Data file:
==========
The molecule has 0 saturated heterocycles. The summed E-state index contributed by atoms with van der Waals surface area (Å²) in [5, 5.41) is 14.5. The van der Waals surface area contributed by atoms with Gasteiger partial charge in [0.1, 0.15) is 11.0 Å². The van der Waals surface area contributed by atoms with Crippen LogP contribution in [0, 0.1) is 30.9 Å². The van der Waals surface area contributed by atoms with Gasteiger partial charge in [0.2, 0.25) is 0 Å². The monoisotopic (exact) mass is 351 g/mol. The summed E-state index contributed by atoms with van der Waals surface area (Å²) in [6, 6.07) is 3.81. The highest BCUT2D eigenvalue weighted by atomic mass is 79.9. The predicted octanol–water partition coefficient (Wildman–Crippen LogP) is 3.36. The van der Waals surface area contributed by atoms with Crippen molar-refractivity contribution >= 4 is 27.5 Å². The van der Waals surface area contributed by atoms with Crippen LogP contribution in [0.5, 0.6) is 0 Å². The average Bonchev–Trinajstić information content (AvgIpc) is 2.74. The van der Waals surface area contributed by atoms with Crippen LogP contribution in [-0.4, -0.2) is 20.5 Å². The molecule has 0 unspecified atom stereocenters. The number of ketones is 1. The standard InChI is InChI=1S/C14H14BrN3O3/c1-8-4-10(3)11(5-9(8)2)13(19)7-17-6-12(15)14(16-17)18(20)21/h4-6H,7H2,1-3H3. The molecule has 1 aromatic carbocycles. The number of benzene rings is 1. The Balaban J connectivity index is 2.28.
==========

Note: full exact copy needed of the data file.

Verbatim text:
The molecule has 0 saturated heterocycles. The summed E-state index contributed by atoms with van der Waals surface area (Å²) in [5, 5.41) is 14.5. The van der Waals surface area contributed by atoms with Gasteiger partial charge in [0.1, 0.15) is 11.0 Å². The van der Waals surface area contributed by atoms with Crippen LogP contribution in [0, 0.1) is 30.9 Å². The van der Waals surface area contributed by atoms with Gasteiger partial charge in [0.2, 0.25) is 0 Å². The monoisotopic (exact) mass is 351 g/mol. The summed E-state index contributed by atoms with van der Waals surface area (Å²) in [6, 6.07) is 3.81. The highest BCUT2D eigenvalue weighted by atomic mass is 79.9. The predicted octanol–water partition coefficient (Wildman–Crippen LogP) is 3.36. The van der Waals surface area contributed by atoms with Crippen molar-refractivity contribution >= 4 is 27.5 Å². The van der Waals surface area contributed by atoms with Crippen LogP contribution in [0.5, 0.6) is 0 Å². The average Bonchev–Trinajstić information content (AvgIpc) is 2.74. The van der Waals surface area contributed by atoms with Crippen LogP contribution in [-0.4, -0.2) is 20.5 Å². The molecule has 0 unspecified atom stereocenters. The number of ketones is 1. The standard InChI is InChI=1S/C14H14BrN3O3/c1-8-4-10(3)11(5-9(8)2)13(19)7-17-6-12(15)14(16-17)18(20)21/h4-6H,7H2,1-3H3. The molecule has 1 aromatic carbocycles. The number of benzene rings is 1. The Balaban J connectivity index is 2.28.